2. Provide professional training – With dozens of different aspects and processes, Agile is complex. The AtTask CEO warns that one of the biggest strategic mistakes organizations make is not getting professional training at the start. In particular, it is crucial that middle management participates in training. “Middle management really holds the keys to the success of Agile adoption. They create all of the procedures and policies. If middle is not on board, transformation will be shunned,” says Dean Leffingwell, author of “Agile Software Requirements: Lean Requirements Practices for Teams, Programs, and the Enterprise.” When middle management is properly trained, not only do they understand the value of Agile for themselves, but they can be influential in mentoring the team and in demonstrating the value of Agile to the leadership.

Communications3. Allow teams to communicate across methodologies – In many organizations, Agile teams often become insulated from the rest of the organization. According to Mr. Morgan, they work in a kind of a bubble, rarely interfacing with other teams or departments. However, communication and collaboration are two of the most critical elements of an effective mixed-methodology enterprise. Finding a way to enable visibility and communication across distributed teams, such as developing standard processes for organizing requirements and cross-team development, ensuring comprehensive release visibility for both upstream and downstream stakeholders, and managing the entire work life-cycle within one tool, will make hybrid organizations much more productive.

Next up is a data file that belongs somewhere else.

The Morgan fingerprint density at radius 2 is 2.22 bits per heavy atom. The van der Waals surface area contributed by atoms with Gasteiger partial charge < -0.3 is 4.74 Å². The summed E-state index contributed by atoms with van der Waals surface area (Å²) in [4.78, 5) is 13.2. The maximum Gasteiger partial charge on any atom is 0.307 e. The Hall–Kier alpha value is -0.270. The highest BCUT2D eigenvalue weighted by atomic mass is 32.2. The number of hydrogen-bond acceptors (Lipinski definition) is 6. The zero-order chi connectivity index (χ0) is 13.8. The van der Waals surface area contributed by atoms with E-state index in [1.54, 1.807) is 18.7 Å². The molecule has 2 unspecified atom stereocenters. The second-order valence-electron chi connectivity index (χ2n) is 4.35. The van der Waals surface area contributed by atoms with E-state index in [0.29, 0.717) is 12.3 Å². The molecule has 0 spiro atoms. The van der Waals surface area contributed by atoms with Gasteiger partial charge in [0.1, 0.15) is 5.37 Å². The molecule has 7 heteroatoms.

4. Speak a language everyone understands – The nuanced terminology associated with Agile is often an area ripe for miscommunication according to the author. In addition to making sure everyone understands the terminology and is speaking the same language, it’s important to identify key data points, such as what the team is working on, where the team is along their work process, and when the team will complete the task. Then, translate the data points into either methodology. No matter what methodology your individual teams choose, the work being done ultimately must be visible to the organization’s management and executive teams. Because manager reports and dashboards tend to focus on Waterfall-centric metrics, Agile teams need to ensure they are able to translate their results and progress accordingly. Moving to a mixed management style will always present challenges.

The articles concludes that adoption may happen in baby steps, and not leaps and bounds. Following these four tips, however, can make implementation much more successful and enable you to structure projects in a more productive way to meet your business goals.


I have talked to several grey-hair PM’s and they have basically told me that Agile/Scrum is the best tool when you don’t know what you want and use PMBOK when you know what you want?

Ralph Bach has blogged from his Bach Seat about IT, careers and anything else that catches his attention since 2005. You can follow me at Facebook and Twitter. Email the Bach Seat here.